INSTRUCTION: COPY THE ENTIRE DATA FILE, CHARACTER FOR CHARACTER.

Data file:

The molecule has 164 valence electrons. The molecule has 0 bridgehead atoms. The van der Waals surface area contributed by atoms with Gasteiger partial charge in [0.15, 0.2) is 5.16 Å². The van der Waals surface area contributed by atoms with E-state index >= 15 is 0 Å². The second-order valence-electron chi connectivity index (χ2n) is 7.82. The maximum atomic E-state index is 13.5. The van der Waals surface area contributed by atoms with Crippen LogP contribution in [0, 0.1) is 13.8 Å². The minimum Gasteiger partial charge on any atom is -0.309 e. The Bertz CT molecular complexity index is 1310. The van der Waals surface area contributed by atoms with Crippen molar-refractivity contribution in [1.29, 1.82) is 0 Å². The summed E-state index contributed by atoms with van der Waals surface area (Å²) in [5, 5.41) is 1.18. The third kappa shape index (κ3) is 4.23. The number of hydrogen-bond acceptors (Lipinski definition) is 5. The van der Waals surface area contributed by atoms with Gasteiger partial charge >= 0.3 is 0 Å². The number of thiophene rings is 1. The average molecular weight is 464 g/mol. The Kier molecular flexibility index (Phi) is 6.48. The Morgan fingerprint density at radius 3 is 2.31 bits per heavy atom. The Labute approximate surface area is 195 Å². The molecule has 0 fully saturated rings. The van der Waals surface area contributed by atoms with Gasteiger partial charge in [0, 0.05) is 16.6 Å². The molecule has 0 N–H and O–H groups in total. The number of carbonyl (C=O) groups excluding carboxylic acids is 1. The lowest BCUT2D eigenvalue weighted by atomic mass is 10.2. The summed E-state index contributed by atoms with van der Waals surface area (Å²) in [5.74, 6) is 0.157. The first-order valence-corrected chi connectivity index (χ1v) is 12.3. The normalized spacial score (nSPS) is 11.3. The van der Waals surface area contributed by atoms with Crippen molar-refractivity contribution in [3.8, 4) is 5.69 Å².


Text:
The molecule has 164 valence electrons. The molecule has 0 bridgehead atoms. The van der Waals surface area contributed by atoms with Gasteiger partial charge in [0.15, 0.2) is 5.16 Å². The van der Waals surface area contributed by atoms with E-state index >= 15 is 0 Å². The second-order valence-electron chi connectivity index (χ2n) is 7.82. The maximum atomic E-state index is 13.5. The van der Waals surface area contributed by atoms with Crippen LogP contribution in [0, 0.1) is 13.8 Å². The minimum Gasteiger partial charge on any atom is -0.309 e. The Bertz CT molecular complexity index is 1310. The van der Waals surface area contributed by atoms with Crippen molar-refractivity contribution in [1.29, 1.82) is 0 Å². The summed E-state index contributed by atoms with van der Waals surface area (Å²) in [5, 5.41) is 1.18. The third kappa shape index (κ3) is 4.23. The number of hydrogen-bond acceptors (Lipinski definition) is 5. The van der Waals surface area contributed by atoms with Gasteiger partial charge >= 0.3 is 0 Å². The number of thiophene rings is 1. The average molecular weight is 464 g/mol. The Kier molecular flexibility index (Phi) is 6.48. The Morgan fingerprint density at radius 3 is 2.31 bits per heavy atom. The Labute approximate surface area is 195 Å². The molecule has 0 fully saturated rings. The van der Waals surface area contributed by atoms with Gasteiger partial charge in [0, 0.05) is 16.6 Å². The molecule has 0 N–H and O–H groups in total. The number of carbonyl (C=O) groups excluding carboxylic acids is 1. The lowest BCUT2D eigenvalue weighted by atomic mass is 10.2. The summed E-state index contributed by atoms with van der Waals surface area (Å²) in [5.74, 6) is 0.157. The first-order valence-corrected chi connectivity index (χ1v) is 12.3. The normalized spacial score (nSPS) is 11.3. The van der Waals surface area contributed by atoms with Crippen molar-refractivity contribution in [3.8, 4) is 5.69 Å².